Hard-line cleric Ayatollah Ahmad Jannati was elected to head Iran's Assembly of Experts May 24 with 51 of the assembly members' 86 votes. Jannati will head the body tasked with picking the supreme leader for two years before another round of elections.
Ayatollah Ebrahim Amini, who was the favored candidate among the Reformist media in this morning’s newspapers, came in second with 21 votes. According to Reformist newspaper Arman Daily, Amini was “the closest figure to Rafsanjani’s moderation and political platform.” Shargh Daily reported that “Amini’s chances are higher than the other choices” to head the assembly.
Ayatollah Mahmoud Hashemi Shahroudi came in third with 13 votes. Ayatollah Mohammad Ali Movahedi-Kermani and Shahroudi were chosen as first deputy and second deputy, respectively. Ayatollah Ghorbanali Dorri-Najafabadi and Ayatollah Ahmad Khatami were elected as secretaries of the board of directors of the assembly.
Missing from the election for the leadership was Ayatollah Akbar Hashemi Rafsanjani. He led the assembly from 2007 to 2011 but lost the position after a falling out over the 2009 presidential election. He tried unsuccessfully to regain the leadership in March 2015. Ever the strategist, Rafsanjani may have only volunteered to run in the 2015 leadership election to circulate his name in the media ahead of the February parliamentary election. On May 19, he told Aftab Yazd newspaper, “I do not intend to present myself for the leadership. … It is not necessary to head [the assembly], and for me to be a member is good.”
Rafsanjani's decision was surprising, as he had won the most votes in Tehran for the assembly and Jannati, who was just elected, received the least votes from Tehran. Jannati’s victory is also surprising because after the Tehran vote, the moderate list dominated, even excluding the two hard-liners Ayatollah Mohammad Yazdi and Ayatollah Mohammad-Taghi Mesbah-Yazdi, much to the displeasure of Supreme Leader Ayatollah Ali Khamenei.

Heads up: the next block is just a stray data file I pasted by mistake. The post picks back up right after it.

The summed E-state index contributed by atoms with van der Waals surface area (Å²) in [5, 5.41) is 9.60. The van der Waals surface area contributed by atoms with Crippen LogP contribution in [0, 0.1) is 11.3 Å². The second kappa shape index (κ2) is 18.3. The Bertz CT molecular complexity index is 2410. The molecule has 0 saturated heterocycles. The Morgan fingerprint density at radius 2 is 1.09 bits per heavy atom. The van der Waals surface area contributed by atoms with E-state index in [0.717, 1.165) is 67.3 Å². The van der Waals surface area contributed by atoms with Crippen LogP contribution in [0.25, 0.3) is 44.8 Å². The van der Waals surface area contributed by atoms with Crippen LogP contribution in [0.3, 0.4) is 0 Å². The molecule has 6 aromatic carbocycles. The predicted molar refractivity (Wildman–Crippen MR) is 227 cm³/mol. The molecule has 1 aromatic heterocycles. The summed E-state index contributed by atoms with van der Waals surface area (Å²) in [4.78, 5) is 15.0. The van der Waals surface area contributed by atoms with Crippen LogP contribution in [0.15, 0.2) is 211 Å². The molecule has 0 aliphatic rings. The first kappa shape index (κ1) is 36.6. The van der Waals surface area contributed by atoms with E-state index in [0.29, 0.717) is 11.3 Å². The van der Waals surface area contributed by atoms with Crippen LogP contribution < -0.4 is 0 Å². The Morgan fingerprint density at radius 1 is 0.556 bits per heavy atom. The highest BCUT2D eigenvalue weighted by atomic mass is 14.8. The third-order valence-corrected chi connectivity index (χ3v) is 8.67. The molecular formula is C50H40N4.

It is unwise to read too much into the contest, but at the very least it means that the Tehran vote is not always indicative of the voting patterns of the rest of the country. Also, despite a high voter turnout for the February Assembly of Experts election — which coincided with the parliamentary election — conservatives and hard-liners still hold enough seats to elect Jannati to head the assembly. The assembly members may be asked to choose the next supreme leader should the 77-year-old Khamenei pass during their eight-year terms. Of course, much of the process to pick the next supreme leader will take place behind the scenes and various powerful institutions will attempt to exert influence on the members. Still, according to the constitution, the assembly members must ultimately cast the decisive vote.
Perhaps choosing to play the long game, Rafsanjani showed no displeasure with the final results of the vote. “The election for the leadership board was conducted very well,” he told reporters May 24.
Addressing the assembly after the vote, Jannati reminded all the members that they must “accept with heart and tongue” the guardianship of the jurist, Iran’s form of government. Jannati added, “In all of my years of service — this point must be emphasized — we should work under the shadow of the supreme leader in a way that God, the leader and the people are satisfied.”